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Fluent French: Experiences of an English speaker

I tripped across this great article by Eric T. Mueller that details some of the nuances associated with learning the French language from an Anglo's point of view.

Citation: Mueller, Erik T. (1998). Fluent French: Experiences of an English speaker. New York: Signiform.

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WebIssues: An issue tracker worthy of support

WebIssues screen shot

I think any project that could have multiple issues requiring resolution, especially on an ongoing basis deserve an issue tracker, also known as a ticket system.

In the past I have used Eventum, RT, and Bugzilla, Mantis, and the Google Code IssueTracker. My favourite of these is Eventum, but when considering a new tracker I did some looking around.

I have found that most trackers can be divided into:

  • general-purpose trackers (like the ones mentioned above)
  • do everything including tracking trackers (Horde)
  • trackers designed for software development, usually supporting an agile workflow.

While browsing SourceForge I stumbled upon WebIssues. It is a general-purpose tracker but it has some nice features that make it unique.

  • In addition to a web-based client, it has a full-featured cross-platform desktop client with native support for Windows, Linux, and OS X.
  • It supports three different database back-ends, MySQL, PostgreSQL or SQL Server.
  • It has an attractive user-interface yet is fast and solid.
  • It supports different types of tickets, such as bugs and tasks. Each type has customizable attributes and new types and attributes can be added. It even comes pre-loaded with a type called forum that can be used as a simple message board.
  • Reports can be exported to CSV, HTML and even PDF format.
  • It is well documented, including:
    • a comprehensive user manual in English and Polish in online, downloadable HTML, and PDF formats.
    • developer documentation that introduces contributors to the concepts used in the software.

I tried the software and it installed on the server like a dream. It was simply a matter of creating an empty database and user on my MySQL server, unpacking the server component to a directory on my webserver, and running the simple web-based installer. Many applications try to install this seamlessly, but few achieve it without a snag or two.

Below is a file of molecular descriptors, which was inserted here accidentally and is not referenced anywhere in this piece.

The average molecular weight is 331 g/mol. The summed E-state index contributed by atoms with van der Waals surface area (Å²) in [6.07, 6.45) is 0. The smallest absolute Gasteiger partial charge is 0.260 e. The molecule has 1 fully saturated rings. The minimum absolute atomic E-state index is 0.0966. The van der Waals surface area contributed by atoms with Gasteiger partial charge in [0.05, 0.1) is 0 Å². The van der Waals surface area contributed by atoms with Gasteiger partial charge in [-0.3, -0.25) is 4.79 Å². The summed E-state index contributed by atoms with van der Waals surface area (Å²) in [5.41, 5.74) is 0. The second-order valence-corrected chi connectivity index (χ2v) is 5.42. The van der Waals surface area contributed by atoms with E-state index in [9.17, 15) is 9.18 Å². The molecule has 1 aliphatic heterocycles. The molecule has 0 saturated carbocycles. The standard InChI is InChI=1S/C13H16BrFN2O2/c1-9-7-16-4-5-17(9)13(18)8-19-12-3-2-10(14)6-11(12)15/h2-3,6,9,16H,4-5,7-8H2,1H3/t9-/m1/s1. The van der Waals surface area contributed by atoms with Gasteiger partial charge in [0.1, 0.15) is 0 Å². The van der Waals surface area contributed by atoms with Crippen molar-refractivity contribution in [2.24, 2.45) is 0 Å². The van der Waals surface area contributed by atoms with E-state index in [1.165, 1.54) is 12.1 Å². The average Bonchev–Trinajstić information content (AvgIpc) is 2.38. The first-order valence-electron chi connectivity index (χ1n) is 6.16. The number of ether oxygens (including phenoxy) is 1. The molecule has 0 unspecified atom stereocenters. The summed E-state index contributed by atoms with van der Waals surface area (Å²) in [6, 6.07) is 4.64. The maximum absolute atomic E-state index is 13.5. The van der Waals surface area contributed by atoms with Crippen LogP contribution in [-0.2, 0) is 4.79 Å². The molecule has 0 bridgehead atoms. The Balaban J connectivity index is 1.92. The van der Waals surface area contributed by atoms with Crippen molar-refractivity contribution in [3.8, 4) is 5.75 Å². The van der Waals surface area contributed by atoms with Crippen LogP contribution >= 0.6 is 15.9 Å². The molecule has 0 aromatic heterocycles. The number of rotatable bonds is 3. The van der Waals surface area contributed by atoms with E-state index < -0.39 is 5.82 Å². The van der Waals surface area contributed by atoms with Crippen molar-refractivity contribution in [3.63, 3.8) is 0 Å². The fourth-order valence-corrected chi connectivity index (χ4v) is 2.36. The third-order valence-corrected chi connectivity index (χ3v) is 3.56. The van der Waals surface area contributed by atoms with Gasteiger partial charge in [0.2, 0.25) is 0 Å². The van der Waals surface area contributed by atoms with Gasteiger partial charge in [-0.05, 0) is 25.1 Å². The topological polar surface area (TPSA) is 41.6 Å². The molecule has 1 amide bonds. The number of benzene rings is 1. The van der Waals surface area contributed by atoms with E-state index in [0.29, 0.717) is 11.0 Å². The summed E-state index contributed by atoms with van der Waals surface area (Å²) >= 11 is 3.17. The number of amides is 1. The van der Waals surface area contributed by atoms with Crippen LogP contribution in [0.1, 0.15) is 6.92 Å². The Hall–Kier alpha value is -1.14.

I was thrilled to discover that not only is the client available as a portable application, but it is packaged in PortableApps (paf) format. It's no secret that I'm a huge fan of PortableApps.

Unfortunately one feature it doesn't have, one that I consider a necessity is an inbound e-mail gateway, so that users can create new tickets and update tickets simple by sending an e-mail to support@example.com

Of course the beauty of open-source software is that contributions are welcome. I have joined Michał Męciński and the WebIssues team to add an inbound e-mail gateway.

Michał's code is very clean, and I was able to add the new functionality in about 10 hours. It is currently being tested at my site, and I'll merge it with the rest of the project when it has been thoroughly tested. It will still require another 20-30 hours to smooth out the rough edges and document it.

WebIssues started in 2005 as Michał's master's thesis. He made it available publicly in 2006 and it won the Qt Centre Programming Contest in 2008. The current branch was released in December 2011 and the latest release, 1.0.4 was released just a couple of months ago.

If you are considering a ticket system, please take a serious look at WebIssues.

If you think a system like this would be useful in your business but you don't know where to start, please contact me.

A visual explanation of analog dial-up modem handshaking

Tibetan Line Breaking

Tibetan text

From UAX #14: Unicode Line Breaking:

The Tibetan script uses spaces sparingly, relying instead on the tsheg. There is no punctuation equivalent to a period in Tibetan; Tibetan shad characters indicate the end of a phrase, not a sentence. Phrases are often metrical—that is, written after every N syllables—and a new sentence can often start within the middle of a phrase. Sentence boundaries need to be determined grammatically rather than by punctuation.

Traditionally there is nothing akin to a paragraph in Tibetan text. It is typical to have many pages of text without a paragraph break—that is, without an explicit line break. The closest thing to a paragraph in Tibetan is a new section or topic starting with U+0F12 or U+0F08. However, these occur inline: one section ends and a new one starts on the same line, and the new section is marked only by the presence of one of these characters.

Some modern books, newspapers, and magazines format text more like English with a break before each section or topic—and (often) the title of the section on a separate line. Where this is done, authors insert an explicit line break. Western punctuation (full stop, question mark, exclamation mark, comma, colon, semicolon, quotes) is starting to appear in Tibetan documents, particularly those published in India, Bhutan, and Nepal. Because there are no formal rules for their use in Tibetan, they get treated generically by default. In Tibetan documents published in China, CJK bracket and punctuation characters occur frequently; it is recommended to treat these as in horizontally written Chinese.

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